Every launch involves tremendous volumes of data. Data elements originate from multiple sources and providers, and all the data must be collected and validated for accuracy and completeness. Standardization in the informational exchange processes, timings and formats eliminates error and waste.
As the saying goes, nobody plans to fail, but they often fail to plan.
Right decisions made early in the pre-launch process can only come through collaboration between the internal and external product team members. This requires a disciplined and laser focus. The time and effort expended in the pre-launch process enable improved quality and promotes a program cost-avoidance approach, which is always better than attempting to go back to add quality in and take cost out.
One of the largest challenges in supporting the launch process is in the gathering and validation of the data elements necessary to the design and implementation of an effective logistics network. In the case of DaimlerChrysler, Ryder has identified over 60 data elements for every part record necessary to the design and optimization of a supporting logistics network. With flexible manufacturing, each launch may require over 200,000 individual pieces of data. Ryder keeps an inbound transportation cost model for each launch and provides a financial journal of all changes affecting the inbound cost.
To address the sheer data volumes, Ryder developed the tools and processes to collect, maintain and conduct analysis on manufacturing parts in a database that currently houses over 1 million parts. Synchronized program launch goals help unify functional group goals and support right decision-making. Timely and free sharing of decision data is necessary for all program members to ensure the quality and cost effectiveness of the launch.
Working together with the customer, Ryder applies a number of best practices to ensure success. DaimlerChrysler has created an overarching supply launch timeline, and DaimlerChrysler Logistics and Ryder have standardized the logistics launch timeline to support the manufacturing process. Information and data requirements have also been incorporated into a launch plan, giving consideration to the key dependencies of the functional groups and extended partner providers. We have also leveraged our knowledge capital to help DaimlerChrysler lean out time and waste in the launch timeline.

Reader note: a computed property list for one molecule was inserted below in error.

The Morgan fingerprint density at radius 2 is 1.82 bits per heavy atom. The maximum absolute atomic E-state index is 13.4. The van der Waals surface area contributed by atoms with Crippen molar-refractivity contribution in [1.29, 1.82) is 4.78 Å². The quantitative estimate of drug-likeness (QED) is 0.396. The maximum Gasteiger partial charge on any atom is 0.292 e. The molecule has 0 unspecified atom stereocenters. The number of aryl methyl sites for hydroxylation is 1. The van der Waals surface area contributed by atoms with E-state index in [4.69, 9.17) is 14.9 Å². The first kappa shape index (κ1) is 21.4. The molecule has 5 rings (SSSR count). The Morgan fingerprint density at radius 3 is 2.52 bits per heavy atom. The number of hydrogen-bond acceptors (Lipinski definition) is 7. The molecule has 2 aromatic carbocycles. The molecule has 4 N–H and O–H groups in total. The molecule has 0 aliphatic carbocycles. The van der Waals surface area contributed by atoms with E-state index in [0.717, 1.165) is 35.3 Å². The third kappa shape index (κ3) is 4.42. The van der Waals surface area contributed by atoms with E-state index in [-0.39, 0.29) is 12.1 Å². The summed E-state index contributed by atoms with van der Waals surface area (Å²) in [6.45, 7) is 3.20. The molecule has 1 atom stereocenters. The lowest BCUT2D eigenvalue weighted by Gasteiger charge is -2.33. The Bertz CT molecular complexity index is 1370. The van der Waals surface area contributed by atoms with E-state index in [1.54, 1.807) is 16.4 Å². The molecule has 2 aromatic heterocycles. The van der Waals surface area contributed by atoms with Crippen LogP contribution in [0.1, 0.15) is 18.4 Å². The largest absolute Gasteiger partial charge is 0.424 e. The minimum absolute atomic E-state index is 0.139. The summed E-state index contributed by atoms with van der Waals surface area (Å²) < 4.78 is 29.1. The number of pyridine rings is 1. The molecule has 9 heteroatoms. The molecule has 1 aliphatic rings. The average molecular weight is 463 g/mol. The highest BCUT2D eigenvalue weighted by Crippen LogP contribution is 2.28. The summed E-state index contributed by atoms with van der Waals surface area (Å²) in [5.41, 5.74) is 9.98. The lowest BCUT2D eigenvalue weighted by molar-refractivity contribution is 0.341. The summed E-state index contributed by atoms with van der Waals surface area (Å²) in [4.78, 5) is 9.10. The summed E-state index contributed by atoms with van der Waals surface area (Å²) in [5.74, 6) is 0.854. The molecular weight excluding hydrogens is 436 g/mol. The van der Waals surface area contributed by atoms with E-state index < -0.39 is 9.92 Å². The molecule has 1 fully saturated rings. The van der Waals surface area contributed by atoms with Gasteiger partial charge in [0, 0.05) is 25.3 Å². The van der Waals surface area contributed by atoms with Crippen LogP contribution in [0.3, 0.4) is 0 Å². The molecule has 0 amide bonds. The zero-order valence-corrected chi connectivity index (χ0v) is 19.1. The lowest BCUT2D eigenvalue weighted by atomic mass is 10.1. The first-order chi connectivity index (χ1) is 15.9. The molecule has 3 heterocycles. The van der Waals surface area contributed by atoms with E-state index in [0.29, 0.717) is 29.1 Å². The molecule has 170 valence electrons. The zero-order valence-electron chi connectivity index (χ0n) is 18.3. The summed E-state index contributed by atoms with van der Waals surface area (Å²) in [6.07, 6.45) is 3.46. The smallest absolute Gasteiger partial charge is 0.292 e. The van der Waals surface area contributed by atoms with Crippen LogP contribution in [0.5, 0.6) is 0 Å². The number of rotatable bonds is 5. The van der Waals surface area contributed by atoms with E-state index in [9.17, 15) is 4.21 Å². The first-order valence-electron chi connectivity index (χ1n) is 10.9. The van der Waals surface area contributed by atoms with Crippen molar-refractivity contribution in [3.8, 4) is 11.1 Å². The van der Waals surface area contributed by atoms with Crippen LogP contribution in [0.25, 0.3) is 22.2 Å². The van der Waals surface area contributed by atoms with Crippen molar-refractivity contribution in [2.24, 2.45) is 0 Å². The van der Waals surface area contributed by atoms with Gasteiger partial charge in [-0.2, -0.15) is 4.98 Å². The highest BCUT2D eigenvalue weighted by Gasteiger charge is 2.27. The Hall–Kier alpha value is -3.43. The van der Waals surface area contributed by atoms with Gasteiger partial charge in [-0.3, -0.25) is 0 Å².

There is a lot of uncertainty over the success of a new product launch, and manufacturers don't know how a new model will do until it hits the marketplace. For a logistics provider, the primary measurements of a launch's success are "on time" and "on budget." The success of a launch is also judged on its concept to production cycle time and the seamless integration of new processes and suppliers into the production value stream.
Keys to Success
Keys to a successful program launch and network design include:
- Starting early
- A predetermined launch plan (with program goals)
- Willingness to adjust priorities
- Frequent communications — Integrate cross-functional group processes and pay attention to the value stream
- Right tools
- Right people (knowledge capital)
- Project discipline (review the plan)
Automotive program launches are enormous undertakings, and launches in other industries can be no less challenging or complex. Regardless of the industry or product, companies gearing up to support a program launch initiative would be wise to consider identifying and aligning with a capable partner-provider that has the experience, tools, patience and perseverance to finish the race. Companies need to empower and support strong leaders that can direct and channel the efforts of the collective program group members.
About the Authors: David Michael is director, business development, and David Lucke is logistics project manager at Ryder System, Inc. More information at www.ryder.com.